In the far reaches of the High North is an archipelago, one of the northernmost inhabited regions of the world, known for polar bears, tundras and glaciers. This archipelago is Svalbard, a group of islands belonging to Norway and also known as the ‘High Arctic’. The region is also characterized by the intense shifts of light from the season of the Polar Night, complete darkness from October to January when the Aurora Borealis can be seen streaking across the sky around the clock, to summers of true Midnight Sun.
Established in 2008 by the Norwegian Government, the Svalbard Global Seed Vault is the world’s largest, long term, secure seed storage facility. Representing the largest collection of crop diversity on the planet, the vault safeguards seeds of tens of thousands of varieties of essential food crops. Fully funded by the Norwegian government, the responsibility for operations of the vault is carried by The Ministry of Agriculture and Food who collaborates with the Nordic Gene Resource Centre (NordGen) and the Global Crop Diversity Trust to run the vault’s daily operations.
Pacific Roots Magazine recently connected with Åsmund Asdal, who is employed at NordGen and is the Svalbard Seed Vault Coordinator, in charge of the management of the Seed Vault operations. Åsmund has been working with plant genetic resources conservation for about 25 years, including NordGen projects.
Åsmund goes to Svalbard 4-7 times each year, at different times of the year, since 2015 for vault responsibilities. He notes that “Svalbard is a nice and a bit exotic place, however, becoming more and more touristic.”
Reading the ‘History‘ section at the Seed Vault site, you can see that the discussion about the Vault began in the 1980’s. Curious as to who was part of that discussion, we fielded this question to Åsmund who noted that:
“The Nordic Gene Bank was at that time looking for a cold (permafrost) place to conserve copies of the Nordic Seed Collection (now NordGen), and Svalbard was considered to be the best suitable place for this purpose.“ -Åsmund Asdal, NordGen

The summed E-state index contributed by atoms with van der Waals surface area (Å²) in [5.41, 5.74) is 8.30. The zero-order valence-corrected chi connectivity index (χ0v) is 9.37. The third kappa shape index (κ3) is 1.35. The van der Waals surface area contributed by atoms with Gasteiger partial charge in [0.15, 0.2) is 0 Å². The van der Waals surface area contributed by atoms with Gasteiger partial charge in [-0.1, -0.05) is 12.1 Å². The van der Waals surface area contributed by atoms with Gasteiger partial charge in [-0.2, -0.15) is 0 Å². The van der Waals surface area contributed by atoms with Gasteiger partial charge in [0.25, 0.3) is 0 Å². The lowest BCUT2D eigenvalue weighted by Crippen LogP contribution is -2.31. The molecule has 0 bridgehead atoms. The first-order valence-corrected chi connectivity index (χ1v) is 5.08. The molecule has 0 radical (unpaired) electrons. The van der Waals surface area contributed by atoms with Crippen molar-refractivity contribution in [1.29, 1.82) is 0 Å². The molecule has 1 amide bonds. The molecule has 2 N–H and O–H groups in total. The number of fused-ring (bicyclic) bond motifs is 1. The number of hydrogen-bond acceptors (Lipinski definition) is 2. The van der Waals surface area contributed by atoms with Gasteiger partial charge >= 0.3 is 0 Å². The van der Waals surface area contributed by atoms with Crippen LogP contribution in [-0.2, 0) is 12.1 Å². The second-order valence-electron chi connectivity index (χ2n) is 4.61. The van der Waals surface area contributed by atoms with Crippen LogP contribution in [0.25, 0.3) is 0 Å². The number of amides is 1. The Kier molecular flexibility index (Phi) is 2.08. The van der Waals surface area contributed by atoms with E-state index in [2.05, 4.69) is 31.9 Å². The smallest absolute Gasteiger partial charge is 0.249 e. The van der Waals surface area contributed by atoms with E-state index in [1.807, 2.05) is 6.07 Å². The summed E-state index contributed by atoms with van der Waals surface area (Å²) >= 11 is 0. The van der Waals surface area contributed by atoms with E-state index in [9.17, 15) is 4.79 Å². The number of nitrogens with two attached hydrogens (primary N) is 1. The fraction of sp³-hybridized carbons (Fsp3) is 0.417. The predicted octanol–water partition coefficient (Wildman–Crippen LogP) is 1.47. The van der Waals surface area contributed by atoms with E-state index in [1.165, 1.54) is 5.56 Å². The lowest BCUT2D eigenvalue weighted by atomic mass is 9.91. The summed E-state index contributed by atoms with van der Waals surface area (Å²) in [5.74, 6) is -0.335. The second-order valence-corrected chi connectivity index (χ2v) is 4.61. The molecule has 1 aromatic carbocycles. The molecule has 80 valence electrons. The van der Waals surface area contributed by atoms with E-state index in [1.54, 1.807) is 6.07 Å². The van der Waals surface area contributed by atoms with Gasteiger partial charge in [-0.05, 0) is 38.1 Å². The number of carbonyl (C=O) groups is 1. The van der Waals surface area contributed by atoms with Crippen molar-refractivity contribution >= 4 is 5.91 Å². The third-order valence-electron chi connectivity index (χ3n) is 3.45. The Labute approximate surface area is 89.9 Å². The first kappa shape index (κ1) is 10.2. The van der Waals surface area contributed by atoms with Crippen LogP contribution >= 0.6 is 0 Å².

NordGen had originally established a back up seed storage facility in Longyearbyen in 1984. A couple of other locations with permafrost had been considered including Greenland, Norwegian Jotunheimen and Swedish Torneträsk, but finally a coal mine in Svalbard was determined to be the best location for this facility.
Later, in October 2004, the Norwegian Government committed to fund and establish the Svalbard Global Seed Vault. Feasibility studies had concluded that Svalbard would be the best place also for an international seed storage facility for duplicates of gene bank seed collections.
The core purpose of the Svalbard Global Seed Vault is “Safeguarding seeds for the future.” We asked Åsmund to summarize for us and our readers the primary reasons that warranted safeguarding.
“The main reason for gene banks to conserve seeds and genetic resources is that these resources will get lost if no one conserves them, e.g farmers using newer and more modern varieties, and older varieties go extinct when not used anymore. Threats to gene banks are war and conflicts, natural disasters, mismanagement, lack of resources and more.“ -Åsmund Asdal, NordGen
When asked about similar vault projects elsewhere on the planet and if he saw the potential for any to develop (and if so where), Åsmund responded:
“The Seed Vault is quite unique, – there are 1700 gene banks registered in FAO, but only one seed vault for conserving copies of these gene bank collections of crop plants. We are cooperating with a quite new facility Baekdudaegan Seed Vault in South Korea focusing on conservation of wild plants, inspired by the Svalbard Seed Vault, which conserves crop plants only.” Åsmund Asdal, NordGen
Reading about NordGen lectures at two English Festivals we were particularly interested in NordGen involvements at various events around Europe as well as globally. Åsmund noted that “It’s an important part of our job to inform about the Seed Vault on different platforms. I am giving around 12-15 lectures every year about the Seed Vault, at different places.”
Visit Svalbard Global Seed Vault at seedvault.no
Editor’s Note: 17 years ago I visited the Arctic for the first time & was transfixed. I snapped this photo of the village Longyearbyen in Svalbard on that visit, knowing that this Arctic ‘imprint’ would have lifelong effects on my own imagination & worldview. The views were barren but, I thought, devastatingly beautiful as well. My interest was also piqued as to what human habitation of this region could mean for our species.
With this specific Arctic region interest in mind, as well as the fact that I live in Scandinavia now, we will be bringing the Nordics into tighter focus at Pacific Roots Magazine. There are no shortage of sustainability issues and stories to learn about right here in Scandinavia and share.
Here at Pacific Roots Magazine, we seek to explore issues of environment and sustainability in all regions of the Earth. This month, with this brief look at the Svalbard Global Seed Vault, we launch our Arctic category within our Nordic Dimension coverage.
Feature & Interview by Annika Lundkvist at Pacific Roots Magazine Editorial Desk